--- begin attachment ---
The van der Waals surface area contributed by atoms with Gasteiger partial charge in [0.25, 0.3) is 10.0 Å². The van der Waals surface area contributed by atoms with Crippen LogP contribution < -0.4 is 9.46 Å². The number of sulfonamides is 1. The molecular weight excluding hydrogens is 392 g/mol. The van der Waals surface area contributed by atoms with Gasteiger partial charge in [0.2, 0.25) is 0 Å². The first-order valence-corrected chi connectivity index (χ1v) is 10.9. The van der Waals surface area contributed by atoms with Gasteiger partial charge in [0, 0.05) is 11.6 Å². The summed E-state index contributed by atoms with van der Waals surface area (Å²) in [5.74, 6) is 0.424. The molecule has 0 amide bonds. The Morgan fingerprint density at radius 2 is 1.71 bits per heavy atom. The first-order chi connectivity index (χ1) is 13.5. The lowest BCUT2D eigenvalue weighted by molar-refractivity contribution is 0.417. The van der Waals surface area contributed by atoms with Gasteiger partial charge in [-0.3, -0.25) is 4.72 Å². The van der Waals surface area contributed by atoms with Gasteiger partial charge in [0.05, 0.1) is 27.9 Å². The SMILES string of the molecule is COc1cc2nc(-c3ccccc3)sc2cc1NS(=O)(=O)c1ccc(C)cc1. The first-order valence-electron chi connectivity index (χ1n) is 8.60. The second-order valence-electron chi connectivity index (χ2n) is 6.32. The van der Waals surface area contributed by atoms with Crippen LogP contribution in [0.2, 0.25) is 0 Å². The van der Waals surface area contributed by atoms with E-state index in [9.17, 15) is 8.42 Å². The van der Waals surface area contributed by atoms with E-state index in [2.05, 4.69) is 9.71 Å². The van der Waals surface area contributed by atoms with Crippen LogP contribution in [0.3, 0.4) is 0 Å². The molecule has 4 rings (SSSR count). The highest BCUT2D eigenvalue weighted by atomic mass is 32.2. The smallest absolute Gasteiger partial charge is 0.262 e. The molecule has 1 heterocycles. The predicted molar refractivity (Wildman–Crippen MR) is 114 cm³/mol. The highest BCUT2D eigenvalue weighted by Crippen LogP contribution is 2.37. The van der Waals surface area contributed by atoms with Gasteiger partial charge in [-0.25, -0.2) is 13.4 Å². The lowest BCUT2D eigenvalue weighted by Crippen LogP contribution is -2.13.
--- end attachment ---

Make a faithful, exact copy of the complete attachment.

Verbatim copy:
The van der Waals surface area contributed by atoms with Gasteiger partial charge in [0.25, 0.3) is 10.0 Å². The van der Waals surface area contributed by atoms with Crippen LogP contribution < -0.4 is 9.46 Å². The number of sulfonamides is 1. The molecular weight excluding hydrogens is 392 g/mol. The van der Waals surface area contributed by atoms with Gasteiger partial charge in [0.2, 0.25) is 0 Å². The first-order valence-corrected chi connectivity index (χ1v) is 10.9. The van der Waals surface area contributed by atoms with Gasteiger partial charge in [0, 0.05) is 11.6 Å². The summed E-state index contributed by atoms with van der Waals surface area (Å²) in [5.74, 6) is 0.424. The molecule has 0 amide bonds. The Morgan fingerprint density at radius 2 is 1.71 bits per heavy atom. The first-order chi connectivity index (χ1) is 13.5. The lowest BCUT2D eigenvalue weighted by molar-refractivity contribution is 0.417. The van der Waals surface area contributed by atoms with Gasteiger partial charge in [-0.3, -0.25) is 4.72 Å². The van der Waals surface area contributed by atoms with Gasteiger partial charge in [0.05, 0.1) is 27.9 Å². The SMILES string of the molecule is COc1cc2nc(-c3ccccc3)sc2cc1NS(=O)(=O)c1ccc(C)cc1. The first-order valence-electron chi connectivity index (χ1n) is 8.60. The second-order valence-electron chi connectivity index (χ2n) is 6.32. The van der Waals surface area contributed by atoms with Crippen LogP contribution in [0.2, 0.25) is 0 Å². The van der Waals surface area contributed by atoms with E-state index in [9.17, 15) is 8.42 Å². The van der Waals surface area contributed by atoms with E-state index in [2.05, 4.69) is 9.71 Å². The van der Waals surface area contributed by atoms with Crippen LogP contribution in [0.3, 0.4) is 0 Å². The molecule has 4 rings (SSSR count). The highest BCUT2D eigenvalue weighted by atomic mass is 32.2. The smallest absolute Gasteiger partial charge is 0.262 e. The molecule has 1 heterocycles. The predicted molar refractivity (Wildman–Crippen MR) is 114 cm³/mol. The highest BCUT2D eigenvalue weighted by Crippen LogP contribution is 2.37. The van der Waals surface area contributed by atoms with Gasteiger partial charge in [-0.25, -0.2) is 13.4 Å². The lowest BCUT2D eigenvalue weighted by Crippen LogP contribution is -2.13.